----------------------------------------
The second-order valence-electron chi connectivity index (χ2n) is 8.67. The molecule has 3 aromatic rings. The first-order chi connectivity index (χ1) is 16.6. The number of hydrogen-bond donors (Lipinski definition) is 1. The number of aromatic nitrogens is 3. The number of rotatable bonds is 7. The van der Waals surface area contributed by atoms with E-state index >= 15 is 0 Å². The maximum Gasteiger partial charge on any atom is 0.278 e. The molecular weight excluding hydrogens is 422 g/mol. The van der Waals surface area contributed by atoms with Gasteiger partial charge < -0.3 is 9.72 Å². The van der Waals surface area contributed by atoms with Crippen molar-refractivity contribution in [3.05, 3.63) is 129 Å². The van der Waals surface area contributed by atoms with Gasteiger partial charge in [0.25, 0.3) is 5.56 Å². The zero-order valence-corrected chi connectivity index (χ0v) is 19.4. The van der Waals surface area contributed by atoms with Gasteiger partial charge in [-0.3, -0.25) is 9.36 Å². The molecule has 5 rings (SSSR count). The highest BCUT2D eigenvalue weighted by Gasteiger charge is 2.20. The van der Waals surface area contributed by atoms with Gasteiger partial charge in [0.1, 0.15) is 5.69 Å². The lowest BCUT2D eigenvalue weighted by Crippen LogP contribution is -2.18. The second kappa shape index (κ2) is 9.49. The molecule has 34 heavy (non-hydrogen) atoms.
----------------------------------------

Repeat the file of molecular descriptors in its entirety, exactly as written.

The second-order valence-electron chi connectivity index (χ2n) is 8.67. The molecule has 3 aromatic rings. The first-order chi connectivity index (χ1) is 16.6. The number of hydrogen-bond donors (Lipinski definition) is 1. The number of aromatic nitrogens is 3. The number of rotatable bonds is 7. The van der Waals surface area contributed by atoms with E-state index >= 15 is 0 Å². The maximum Gasteiger partial charge on any atom is 0.278 e. The molecular weight excluding hydrogens is 422 g/mol. The van der Waals surface area contributed by atoms with Gasteiger partial charge < -0.3 is 9.72 Å². The van der Waals surface area contributed by atoms with Crippen molar-refractivity contribution in [3.05, 3.63) is 129 Å². The van der Waals surface area contributed by atoms with Gasteiger partial charge in [0.25, 0.3) is 5.56 Å². The zero-order valence-corrected chi connectivity index (χ0v) is 19.4. The van der Waals surface area contributed by atoms with Gasteiger partial charge in [-0.3, -0.25) is 9.36 Å². The molecule has 5 rings (SSSR count). The highest BCUT2D eigenvalue weighted by Gasteiger charge is 2.20. The van der Waals surface area contributed by atoms with Gasteiger partial charge in [0.1, 0.15) is 5.69 Å². The lowest BCUT2D eigenvalue weighted by Crippen LogP contribution is -2.18. The second kappa shape index (κ2) is 9.49. The molecule has 34 heavy (non-hydrogen) atoms.